The people of the rainforest is a broad term that includes all indigenous tribes who dwell in the rainforest. Among them are the Achuar who have reached out to the modern world to defend their homeland from devastation. In partnership with The Pachamama Alliance, they continue to work to preserve the rainforest.
The tropical rainforest covers a wide swath of land that circles the globe at the equator. The people of the rainforest, likewise, include a wide variety of cultures, tribes, and practices that also stretch around the widest point of our planet.
Among the known populations of the people of the rainforest, the largest is located in the Amazon, including the Achuar. Through their invitation, we have created The Pachamama Alliance, a group working in conjunction with the Achuar to not only preserve their ancestral lands, but to actively “change the dream of the modern world.” In doing so, we hope to create stewards for the Achuar as well as all people of the rainforest.
A tropical rainforest is characterized by a distinct set of traits outside of its annual rainfall; it is must also fall within 23o of the equator in either direction. Those found meeting this criterion cover several regions spanning the globe, including South America, Central America, Africa, Asia, and Australasia, among others. Of these rainforests, the largest is the Amazon, totaling 54% of the remaining rainforest left on Earth.
As the largest, the Amazon is also home to the largest population of people of the rainforest, including the Nahua, Yanomami, Kichawa, and our indigenous partners, the Achuar. Each tribe has faced, and continues to face, their own struggles against mining companies, oil companies, and other opportunistic developers. But it was the Achuar who made the bold move to reach out to the very world they felt threatened by and seek partners in the modern world.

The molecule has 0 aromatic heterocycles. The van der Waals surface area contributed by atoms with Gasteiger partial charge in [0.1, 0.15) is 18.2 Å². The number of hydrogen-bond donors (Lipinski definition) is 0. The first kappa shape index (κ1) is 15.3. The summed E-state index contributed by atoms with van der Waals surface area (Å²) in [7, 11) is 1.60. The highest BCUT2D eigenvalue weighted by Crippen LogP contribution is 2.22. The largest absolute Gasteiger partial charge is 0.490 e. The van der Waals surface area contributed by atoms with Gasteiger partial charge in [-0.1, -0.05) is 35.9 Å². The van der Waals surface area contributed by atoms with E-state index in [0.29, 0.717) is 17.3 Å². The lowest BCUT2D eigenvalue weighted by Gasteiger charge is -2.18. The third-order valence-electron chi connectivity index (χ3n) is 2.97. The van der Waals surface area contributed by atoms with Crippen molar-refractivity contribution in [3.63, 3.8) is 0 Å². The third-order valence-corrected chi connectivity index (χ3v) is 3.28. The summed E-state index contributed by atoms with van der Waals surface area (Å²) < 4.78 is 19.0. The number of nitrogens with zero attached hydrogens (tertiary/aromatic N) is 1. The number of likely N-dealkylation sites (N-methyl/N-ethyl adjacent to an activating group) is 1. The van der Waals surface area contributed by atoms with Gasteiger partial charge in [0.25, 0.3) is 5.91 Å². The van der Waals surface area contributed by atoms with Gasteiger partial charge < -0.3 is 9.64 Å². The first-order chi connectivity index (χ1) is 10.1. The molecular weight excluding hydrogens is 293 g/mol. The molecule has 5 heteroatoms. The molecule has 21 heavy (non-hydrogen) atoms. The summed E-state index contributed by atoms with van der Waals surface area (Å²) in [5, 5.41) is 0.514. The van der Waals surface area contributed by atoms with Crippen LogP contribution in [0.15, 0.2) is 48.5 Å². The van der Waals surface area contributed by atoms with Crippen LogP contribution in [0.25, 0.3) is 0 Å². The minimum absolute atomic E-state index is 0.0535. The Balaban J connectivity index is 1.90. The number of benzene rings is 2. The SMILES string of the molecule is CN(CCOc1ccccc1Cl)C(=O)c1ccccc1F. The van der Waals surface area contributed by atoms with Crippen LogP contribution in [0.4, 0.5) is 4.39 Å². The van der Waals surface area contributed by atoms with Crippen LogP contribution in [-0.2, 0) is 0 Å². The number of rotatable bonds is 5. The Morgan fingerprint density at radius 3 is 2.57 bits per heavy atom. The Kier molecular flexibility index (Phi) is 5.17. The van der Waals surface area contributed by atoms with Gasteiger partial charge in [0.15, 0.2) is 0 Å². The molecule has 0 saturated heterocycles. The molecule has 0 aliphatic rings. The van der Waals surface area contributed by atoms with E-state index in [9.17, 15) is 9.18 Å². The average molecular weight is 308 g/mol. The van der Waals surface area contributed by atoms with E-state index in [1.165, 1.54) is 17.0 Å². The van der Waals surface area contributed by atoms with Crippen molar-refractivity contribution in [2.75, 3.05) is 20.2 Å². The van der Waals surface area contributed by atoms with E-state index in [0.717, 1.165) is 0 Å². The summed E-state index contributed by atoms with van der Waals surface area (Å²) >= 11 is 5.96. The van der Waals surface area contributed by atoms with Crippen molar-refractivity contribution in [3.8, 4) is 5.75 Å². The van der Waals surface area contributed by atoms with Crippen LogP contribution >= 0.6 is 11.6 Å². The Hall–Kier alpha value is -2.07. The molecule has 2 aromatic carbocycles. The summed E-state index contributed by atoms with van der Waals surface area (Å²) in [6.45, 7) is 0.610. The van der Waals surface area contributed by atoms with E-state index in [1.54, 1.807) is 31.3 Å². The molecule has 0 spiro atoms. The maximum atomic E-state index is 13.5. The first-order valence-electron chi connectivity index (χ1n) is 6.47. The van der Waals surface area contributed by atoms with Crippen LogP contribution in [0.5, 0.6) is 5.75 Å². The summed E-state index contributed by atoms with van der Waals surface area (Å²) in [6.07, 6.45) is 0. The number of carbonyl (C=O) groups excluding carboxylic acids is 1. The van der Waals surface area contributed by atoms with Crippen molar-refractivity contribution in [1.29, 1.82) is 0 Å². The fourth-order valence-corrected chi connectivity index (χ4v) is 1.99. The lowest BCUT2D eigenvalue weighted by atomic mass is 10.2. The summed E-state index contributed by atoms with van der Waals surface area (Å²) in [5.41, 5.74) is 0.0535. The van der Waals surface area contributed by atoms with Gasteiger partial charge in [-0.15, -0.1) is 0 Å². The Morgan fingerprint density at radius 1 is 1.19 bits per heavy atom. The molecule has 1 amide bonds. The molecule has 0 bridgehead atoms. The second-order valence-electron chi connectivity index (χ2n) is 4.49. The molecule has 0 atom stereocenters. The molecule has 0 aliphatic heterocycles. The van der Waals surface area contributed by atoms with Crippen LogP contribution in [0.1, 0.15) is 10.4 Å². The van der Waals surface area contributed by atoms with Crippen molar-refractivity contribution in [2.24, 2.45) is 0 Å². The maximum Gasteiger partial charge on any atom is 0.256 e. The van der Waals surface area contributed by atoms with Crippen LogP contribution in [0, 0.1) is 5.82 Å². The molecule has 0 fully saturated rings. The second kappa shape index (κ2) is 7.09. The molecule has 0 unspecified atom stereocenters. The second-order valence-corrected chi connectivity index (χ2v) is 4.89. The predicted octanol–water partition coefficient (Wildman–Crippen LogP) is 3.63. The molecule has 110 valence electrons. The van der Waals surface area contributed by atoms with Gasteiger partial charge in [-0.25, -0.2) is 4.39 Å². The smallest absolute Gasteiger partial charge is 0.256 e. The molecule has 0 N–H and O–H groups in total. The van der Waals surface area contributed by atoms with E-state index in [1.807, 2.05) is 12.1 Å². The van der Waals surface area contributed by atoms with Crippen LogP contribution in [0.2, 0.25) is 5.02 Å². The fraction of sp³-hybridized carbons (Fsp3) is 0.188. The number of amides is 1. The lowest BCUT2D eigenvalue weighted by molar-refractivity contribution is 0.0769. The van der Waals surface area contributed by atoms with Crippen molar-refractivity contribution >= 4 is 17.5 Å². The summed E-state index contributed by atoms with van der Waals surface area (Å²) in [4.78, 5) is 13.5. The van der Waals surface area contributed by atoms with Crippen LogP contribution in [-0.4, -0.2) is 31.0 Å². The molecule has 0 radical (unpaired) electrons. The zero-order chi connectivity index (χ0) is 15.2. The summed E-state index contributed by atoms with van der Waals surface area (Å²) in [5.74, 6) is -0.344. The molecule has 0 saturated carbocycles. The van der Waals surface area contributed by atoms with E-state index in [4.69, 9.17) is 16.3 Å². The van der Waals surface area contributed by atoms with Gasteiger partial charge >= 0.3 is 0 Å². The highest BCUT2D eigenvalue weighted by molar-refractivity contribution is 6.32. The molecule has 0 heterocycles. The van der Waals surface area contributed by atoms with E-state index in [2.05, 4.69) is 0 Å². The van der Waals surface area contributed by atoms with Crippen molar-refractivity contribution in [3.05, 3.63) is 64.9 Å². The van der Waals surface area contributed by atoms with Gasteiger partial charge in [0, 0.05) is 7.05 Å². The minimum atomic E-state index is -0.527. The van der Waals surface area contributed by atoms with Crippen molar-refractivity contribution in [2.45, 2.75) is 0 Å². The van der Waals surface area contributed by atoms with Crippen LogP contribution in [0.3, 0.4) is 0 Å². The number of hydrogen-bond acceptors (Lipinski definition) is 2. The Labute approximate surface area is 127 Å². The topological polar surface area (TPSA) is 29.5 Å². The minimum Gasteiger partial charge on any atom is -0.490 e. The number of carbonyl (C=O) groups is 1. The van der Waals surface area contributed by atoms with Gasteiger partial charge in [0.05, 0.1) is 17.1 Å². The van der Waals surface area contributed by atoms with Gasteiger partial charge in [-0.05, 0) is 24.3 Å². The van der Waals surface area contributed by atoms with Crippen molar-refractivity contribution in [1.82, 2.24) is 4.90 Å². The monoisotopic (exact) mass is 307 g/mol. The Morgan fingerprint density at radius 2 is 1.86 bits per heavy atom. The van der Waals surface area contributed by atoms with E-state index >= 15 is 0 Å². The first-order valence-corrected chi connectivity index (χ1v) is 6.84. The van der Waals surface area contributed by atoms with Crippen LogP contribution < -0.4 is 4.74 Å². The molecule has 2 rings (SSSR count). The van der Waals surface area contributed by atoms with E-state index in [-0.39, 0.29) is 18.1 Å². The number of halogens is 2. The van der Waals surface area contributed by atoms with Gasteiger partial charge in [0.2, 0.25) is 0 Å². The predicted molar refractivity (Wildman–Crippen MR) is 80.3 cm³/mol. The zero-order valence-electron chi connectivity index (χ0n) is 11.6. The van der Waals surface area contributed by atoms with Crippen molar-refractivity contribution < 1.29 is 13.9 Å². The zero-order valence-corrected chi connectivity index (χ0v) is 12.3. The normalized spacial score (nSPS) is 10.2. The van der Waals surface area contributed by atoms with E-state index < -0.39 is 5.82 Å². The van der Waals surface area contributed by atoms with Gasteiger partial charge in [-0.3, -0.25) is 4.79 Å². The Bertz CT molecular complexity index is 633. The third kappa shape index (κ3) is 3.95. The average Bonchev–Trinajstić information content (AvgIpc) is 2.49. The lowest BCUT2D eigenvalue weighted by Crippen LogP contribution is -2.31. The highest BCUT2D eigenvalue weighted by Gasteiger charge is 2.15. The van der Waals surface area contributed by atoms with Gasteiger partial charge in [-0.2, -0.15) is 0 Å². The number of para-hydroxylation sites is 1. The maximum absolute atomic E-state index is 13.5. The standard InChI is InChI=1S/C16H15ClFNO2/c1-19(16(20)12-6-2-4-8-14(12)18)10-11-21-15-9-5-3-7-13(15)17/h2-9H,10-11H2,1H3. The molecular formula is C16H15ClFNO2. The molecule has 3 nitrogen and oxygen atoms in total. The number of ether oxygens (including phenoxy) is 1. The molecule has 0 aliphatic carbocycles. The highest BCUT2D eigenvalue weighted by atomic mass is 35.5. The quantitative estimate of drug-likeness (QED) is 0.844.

The Achuar have been among the people of the rainforest for thousands of years and for the majority of that time they had chosen to remain disconnected from the modern world. It was only after witnessing the destruction caused by developers on the lands of neighboring tribes that they made the conscious decision to expose themselves by seeking out sympathetic partners in the modern world.
Among those they reached out to were Bill and Lynne Twist, who would eventually co-found The Pachamama Alliance, an organization that works to preserve the rainforest. Through their work with the Achuar, they created the Pachamama Journeys, a nearly two week cultural immersion experience that takes participants to the Andes, through the Amazon Rainforest, and to the remote ancestral lands of the Achuar. This trip is carefully designed to expose its participants to the sustainable, indigenous way of life, and to encourage them to bring that mindset with them when they return home.
The result of the Achuar’s bold move has been a long lasting partnership of over 15 years to defend their ancestral lands. It has also fostered a pro-active approach to “change the dream of the modern world,” an integral part of ensuring the land’s safety for future generations. To do so, The Pachamama Alliance has since created four additional programs, all designed to teach the benefits of sustainability and preservation.